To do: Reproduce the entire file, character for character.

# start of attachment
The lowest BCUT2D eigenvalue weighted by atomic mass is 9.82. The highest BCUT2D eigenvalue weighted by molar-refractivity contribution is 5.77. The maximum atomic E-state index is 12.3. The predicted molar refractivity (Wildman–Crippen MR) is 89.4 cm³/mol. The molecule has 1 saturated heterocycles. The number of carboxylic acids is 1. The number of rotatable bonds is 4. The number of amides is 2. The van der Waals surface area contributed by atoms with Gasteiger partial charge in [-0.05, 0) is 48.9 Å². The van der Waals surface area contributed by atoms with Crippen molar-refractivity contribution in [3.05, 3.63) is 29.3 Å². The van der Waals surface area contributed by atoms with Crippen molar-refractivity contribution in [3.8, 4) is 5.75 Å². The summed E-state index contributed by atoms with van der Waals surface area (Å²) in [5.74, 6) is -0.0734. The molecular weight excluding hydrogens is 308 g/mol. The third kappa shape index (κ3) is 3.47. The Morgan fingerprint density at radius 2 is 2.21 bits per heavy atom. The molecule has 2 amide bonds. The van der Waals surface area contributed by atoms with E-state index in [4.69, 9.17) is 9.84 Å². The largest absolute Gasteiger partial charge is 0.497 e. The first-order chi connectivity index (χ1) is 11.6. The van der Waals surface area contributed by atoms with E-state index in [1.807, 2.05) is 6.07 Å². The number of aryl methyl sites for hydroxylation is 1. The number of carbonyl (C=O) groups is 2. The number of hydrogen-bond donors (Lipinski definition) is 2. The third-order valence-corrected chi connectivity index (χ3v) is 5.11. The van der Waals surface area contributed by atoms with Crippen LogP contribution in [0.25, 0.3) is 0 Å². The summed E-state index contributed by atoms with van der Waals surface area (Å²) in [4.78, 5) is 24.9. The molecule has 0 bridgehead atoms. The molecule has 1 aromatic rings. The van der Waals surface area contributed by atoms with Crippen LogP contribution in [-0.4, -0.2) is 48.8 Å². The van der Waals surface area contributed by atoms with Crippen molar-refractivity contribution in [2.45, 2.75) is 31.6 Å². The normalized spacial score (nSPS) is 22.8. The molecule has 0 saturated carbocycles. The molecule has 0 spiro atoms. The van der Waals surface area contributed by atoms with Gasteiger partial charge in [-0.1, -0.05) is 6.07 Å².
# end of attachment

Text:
The lowest BCUT2D eigenvalue weighted by atomic mass is 9.82. The highest BCUT2D eigenvalue weighted by molar-refractivity contribution is 5.77. The maximum atomic E-state index is 12.3. The predicted molar refractivity (Wildman–Crippen MR) is 89.4 cm³/mol. The molecule has 1 saturated heterocycles. The number of carboxylic acids is 1. The number of rotatable bonds is 4. The number of amides is 2. The van der Waals surface area contributed by atoms with Gasteiger partial charge in [-0.05, 0) is 48.9 Å². The van der Waals surface area contributed by atoms with Crippen molar-refractivity contribution in [3.05, 3.63) is 29.3 Å². The van der Waals surface area contributed by atoms with Crippen molar-refractivity contribution in [3.8, 4) is 5.75 Å². The summed E-state index contributed by atoms with van der Waals surface area (Å²) in [5.74, 6) is -0.0734. The molecular weight excluding hydrogens is 308 g/mol. The third kappa shape index (κ3) is 3.47. The Morgan fingerprint density at radius 2 is 2.21 bits per heavy atom. The molecule has 2 amide bonds. The van der Waals surface area contributed by atoms with E-state index in [4.69, 9.17) is 9.84 Å². The largest absolute Gasteiger partial charge is 0.497 e. The first-order chi connectivity index (χ1) is 11.6. The van der Waals surface area contributed by atoms with E-state index in [1.807, 2.05) is 6.07 Å². The number of aryl methyl sites for hydroxylation is 1. The number of carbonyl (C=O) groups is 2. The number of hydrogen-bond donors (Lipinski definition) is 2. The third-order valence-corrected chi connectivity index (χ3v) is 5.11. The van der Waals surface area contributed by atoms with Crippen LogP contribution in [0.25, 0.3) is 0 Å². The summed E-state index contributed by atoms with van der Waals surface area (Å²) in [4.78, 5) is 24.9. The molecule has 0 bridgehead atoms. The molecule has 1 aromatic rings. The van der Waals surface area contributed by atoms with Crippen LogP contribution in [-0.4, -0.2) is 48.8 Å². The van der Waals surface area contributed by atoms with Crippen molar-refractivity contribution in [2.45, 2.75) is 31.6 Å². The normalized spacial score (nSPS) is 22.8. The molecule has 0 saturated carbocycles. The molecule has 0 spiro atoms. The van der Waals surface area contributed by atoms with Gasteiger partial charge in [-0.1, -0.05) is 6.07 Å².